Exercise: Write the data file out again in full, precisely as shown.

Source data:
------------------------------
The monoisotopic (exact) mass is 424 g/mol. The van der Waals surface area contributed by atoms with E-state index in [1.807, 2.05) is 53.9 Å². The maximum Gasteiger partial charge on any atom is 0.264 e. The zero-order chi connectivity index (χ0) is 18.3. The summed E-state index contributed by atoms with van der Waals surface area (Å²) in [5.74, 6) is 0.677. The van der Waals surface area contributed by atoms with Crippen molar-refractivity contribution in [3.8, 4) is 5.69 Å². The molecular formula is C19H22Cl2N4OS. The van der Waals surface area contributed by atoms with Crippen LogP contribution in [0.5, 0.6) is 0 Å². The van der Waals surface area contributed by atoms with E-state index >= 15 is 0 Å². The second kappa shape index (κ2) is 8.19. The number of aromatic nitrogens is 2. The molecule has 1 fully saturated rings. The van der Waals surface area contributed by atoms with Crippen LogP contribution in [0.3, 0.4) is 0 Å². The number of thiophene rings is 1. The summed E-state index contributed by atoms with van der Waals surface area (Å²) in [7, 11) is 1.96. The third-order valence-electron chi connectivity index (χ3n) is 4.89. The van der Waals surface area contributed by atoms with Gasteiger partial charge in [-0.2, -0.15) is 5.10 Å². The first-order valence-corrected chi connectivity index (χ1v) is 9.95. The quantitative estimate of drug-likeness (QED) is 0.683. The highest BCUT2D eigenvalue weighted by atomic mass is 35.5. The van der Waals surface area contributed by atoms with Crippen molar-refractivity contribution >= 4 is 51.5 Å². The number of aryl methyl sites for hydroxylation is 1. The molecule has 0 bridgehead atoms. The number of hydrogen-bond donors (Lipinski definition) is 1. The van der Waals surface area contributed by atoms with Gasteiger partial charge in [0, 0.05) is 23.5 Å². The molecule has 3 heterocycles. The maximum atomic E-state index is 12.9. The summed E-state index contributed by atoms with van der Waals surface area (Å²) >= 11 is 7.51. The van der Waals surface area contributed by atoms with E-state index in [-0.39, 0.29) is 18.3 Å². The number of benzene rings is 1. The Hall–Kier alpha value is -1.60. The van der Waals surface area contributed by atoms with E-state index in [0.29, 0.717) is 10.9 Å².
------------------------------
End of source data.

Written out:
The monoisotopic (exact) mass is 424 g/mol. The van der Waals surface area contributed by atoms with E-state index in [1.807, 2.05) is 53.9 Å². The maximum Gasteiger partial charge on any atom is 0.264 e. The zero-order chi connectivity index (χ0) is 18.3. The summed E-state index contributed by atoms with van der Waals surface area (Å²) in [5.74, 6) is 0.677. The van der Waals surface area contributed by atoms with Crippen molar-refractivity contribution in [3.8, 4) is 5.69 Å². The molecular formula is C19H22Cl2N4OS. The van der Waals surface area contributed by atoms with Crippen LogP contribution in [0.5, 0.6) is 0 Å². The van der Waals surface area contributed by atoms with E-state index >= 15 is 0 Å². The second kappa shape index (κ2) is 8.19. The number of aromatic nitrogens is 2. The molecule has 1 fully saturated rings. The van der Waals surface area contributed by atoms with Crippen LogP contribution in [0.3, 0.4) is 0 Å². The number of thiophene rings is 1. The summed E-state index contributed by atoms with van der Waals surface area (Å²) in [7, 11) is 1.96. The third-order valence-electron chi connectivity index (χ3n) is 4.89. The van der Waals surface area contributed by atoms with Gasteiger partial charge in [-0.2, -0.15) is 5.10 Å². The first-order valence-corrected chi connectivity index (χ1v) is 9.95. The quantitative estimate of drug-likeness (QED) is 0.683. The highest BCUT2D eigenvalue weighted by atomic mass is 35.5. The van der Waals surface area contributed by atoms with Crippen molar-refractivity contribution >= 4 is 51.5 Å². The number of aryl methyl sites for hydroxylation is 1. The molecule has 0 bridgehead atoms. The number of hydrogen-bond donors (Lipinski definition) is 1. The van der Waals surface area contributed by atoms with Gasteiger partial charge in [0, 0.05) is 23.5 Å². The molecule has 3 heterocycles. The maximum atomic E-state index is 12.9. The summed E-state index contributed by atoms with van der Waals surface area (Å²) >= 11 is 7.51. The van der Waals surface area contributed by atoms with E-state index in [-0.39, 0.29) is 18.3 Å². The number of benzene rings is 1. The Hall–Kier alpha value is -1.60. The van der Waals surface area contributed by atoms with E-state index in [0.29, 0.717) is 10.9 Å².